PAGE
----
With Veteran's Life In Peril, His Parents Take Up The Fight

The Schei family in 2010 (from left): Anneka, Gordon, Erik, Deven and Christine.
Courtesy of the Schei family

Originally published on Fri October 18, 2013 11:28 am

In October 2005, 21-year-old Army Sgt. Erik Schei was shot in the head during his second tour in Iraq. The bullet shattered the top half of his skull.

Christine and Gordon Schei got the phone call about their son's injury at around 4 a.m. Christine Schei says her husband was "white as a sheet" and shaking after answering.

A sniper had struck their son; a bullet "entered above his right ear and exited above his left," Gordon Schei says.

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It's All Politics
5:01 am
Sat October 12, 2013

Would The U.S. Be Better Off With A Parliament?

A view of the German Bundestag, or federal Parliament, in Berlin.
Michael Sohn AP

Originally published on Sat October 12, 2013 2:31 pm

There are many reasons for the gridlock in Washington. Some are recent developments, as the U.S. becomes more politically polarized. Others are structural, built into the American political system.

Regardless, the extreme paralysis that has recently become the norm in D.C. almost never happens in Western European democracies.

"You're asking: Do other democracies have this problem? And the answer is: Not many," says Jane Mansbridge, a professor at the Harvard Kennedy School.

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Music Interviews
1:03 am
Sat October 12, 2013

Electronic Music's Godfather Isn't Done Innovating

Morton Subotnick performs at New York's La MaMa Experimental Theatre Club in 2004. The pioneering electronic composer recently created a mobile app for children.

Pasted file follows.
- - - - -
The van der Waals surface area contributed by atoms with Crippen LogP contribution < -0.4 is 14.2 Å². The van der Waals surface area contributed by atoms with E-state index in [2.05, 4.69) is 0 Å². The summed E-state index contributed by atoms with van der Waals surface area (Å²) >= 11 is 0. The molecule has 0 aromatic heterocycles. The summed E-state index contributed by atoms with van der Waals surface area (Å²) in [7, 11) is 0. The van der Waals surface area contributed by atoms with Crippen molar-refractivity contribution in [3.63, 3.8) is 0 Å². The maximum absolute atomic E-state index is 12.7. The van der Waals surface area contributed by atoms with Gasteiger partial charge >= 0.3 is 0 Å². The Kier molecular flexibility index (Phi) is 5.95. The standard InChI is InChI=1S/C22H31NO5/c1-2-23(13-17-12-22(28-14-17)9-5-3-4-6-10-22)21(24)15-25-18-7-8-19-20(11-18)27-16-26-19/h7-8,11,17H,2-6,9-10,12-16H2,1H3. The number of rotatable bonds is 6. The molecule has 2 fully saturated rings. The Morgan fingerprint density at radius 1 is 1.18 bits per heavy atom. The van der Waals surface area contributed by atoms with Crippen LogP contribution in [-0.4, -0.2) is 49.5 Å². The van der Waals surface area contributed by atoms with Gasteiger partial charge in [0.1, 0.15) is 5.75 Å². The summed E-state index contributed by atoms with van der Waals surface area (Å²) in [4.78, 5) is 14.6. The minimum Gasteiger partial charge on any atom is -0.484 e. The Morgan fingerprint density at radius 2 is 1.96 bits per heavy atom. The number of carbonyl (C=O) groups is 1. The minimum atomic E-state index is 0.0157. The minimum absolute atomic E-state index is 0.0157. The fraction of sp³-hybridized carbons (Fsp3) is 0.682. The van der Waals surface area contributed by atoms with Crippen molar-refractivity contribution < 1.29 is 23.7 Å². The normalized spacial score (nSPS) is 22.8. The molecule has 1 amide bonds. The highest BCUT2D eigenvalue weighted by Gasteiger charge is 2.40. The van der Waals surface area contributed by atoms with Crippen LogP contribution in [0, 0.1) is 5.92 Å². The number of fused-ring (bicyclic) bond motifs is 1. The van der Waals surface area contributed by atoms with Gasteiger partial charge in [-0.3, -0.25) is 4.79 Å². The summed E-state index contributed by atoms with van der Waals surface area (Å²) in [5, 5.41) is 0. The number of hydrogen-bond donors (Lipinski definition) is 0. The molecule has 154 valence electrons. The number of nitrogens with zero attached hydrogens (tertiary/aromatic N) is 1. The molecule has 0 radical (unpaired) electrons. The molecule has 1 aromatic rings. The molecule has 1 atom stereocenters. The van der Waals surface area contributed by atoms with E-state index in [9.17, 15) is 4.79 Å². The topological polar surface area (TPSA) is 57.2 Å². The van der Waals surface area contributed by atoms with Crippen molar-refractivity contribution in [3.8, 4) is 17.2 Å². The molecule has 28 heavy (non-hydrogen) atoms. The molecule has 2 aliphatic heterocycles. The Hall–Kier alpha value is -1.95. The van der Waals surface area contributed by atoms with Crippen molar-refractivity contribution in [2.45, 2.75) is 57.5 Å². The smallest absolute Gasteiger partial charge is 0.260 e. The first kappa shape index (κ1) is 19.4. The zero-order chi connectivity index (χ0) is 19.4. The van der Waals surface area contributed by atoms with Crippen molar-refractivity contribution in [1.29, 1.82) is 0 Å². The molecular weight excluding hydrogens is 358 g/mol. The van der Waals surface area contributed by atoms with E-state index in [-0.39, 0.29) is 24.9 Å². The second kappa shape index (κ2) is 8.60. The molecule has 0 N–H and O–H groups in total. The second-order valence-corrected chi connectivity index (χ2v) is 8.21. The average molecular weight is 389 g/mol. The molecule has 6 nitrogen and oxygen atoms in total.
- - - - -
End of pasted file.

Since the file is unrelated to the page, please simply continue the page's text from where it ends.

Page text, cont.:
Jack Vartoogian Getty Images

Originally published on Sat October 12, 2013 7:05 am

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Author Interviews
7:03 am
Sat October 5, 2013

Children's Author Takes On The Dreaded Itchy Head

Originally published on Sat October 5, 2013 10:11 am

Transcript

SCOTT SIMON, HOST:

David Shannon has written books about an adorable West Highland terrier, a duck on a bike and a fairy named Alice. Maybe he's tired of drawing cute. So, now the author and illustrator has done a book called "Bugs in My Hair," and it isn't about pets, forests or fantasy creatures. No, it's about head lice. David Shannon joins us from the studios of KQED in San Francisco. Thanks so much for being with us.

DAVID SHANNON: Oh, my pleasure. Thank you.

SIMON: Yuck.

SHANNON: Yeah.

SIMON: Why a book about head lice?

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Sports
7:03 am
Sat October 5, 2013

Baseball Swings Into Playoffs

Originally published on Sat October 5, 2013 10:11 am

Transcript

SCOTT SIMON, HOST:

This is WEEKEND EDITION from NPR News. I'm Scott Simon. I wait all week to say time for sports.

(SOUNDBITE OF MUSIC)

SIMON: Playoff time in Major League Baseball. So many games, but the Cubs aren't in any of them. However, we are joined by Howard Bryant of ESPN.com and ESPN The Magazine to talk about those good clubs playing now. Thanks for being with us, Howard.

HOWARD BRYANT: Good morning, Scott. If the Cubs are what you're looking for in playoff baseball, I suggest a new team, a new century.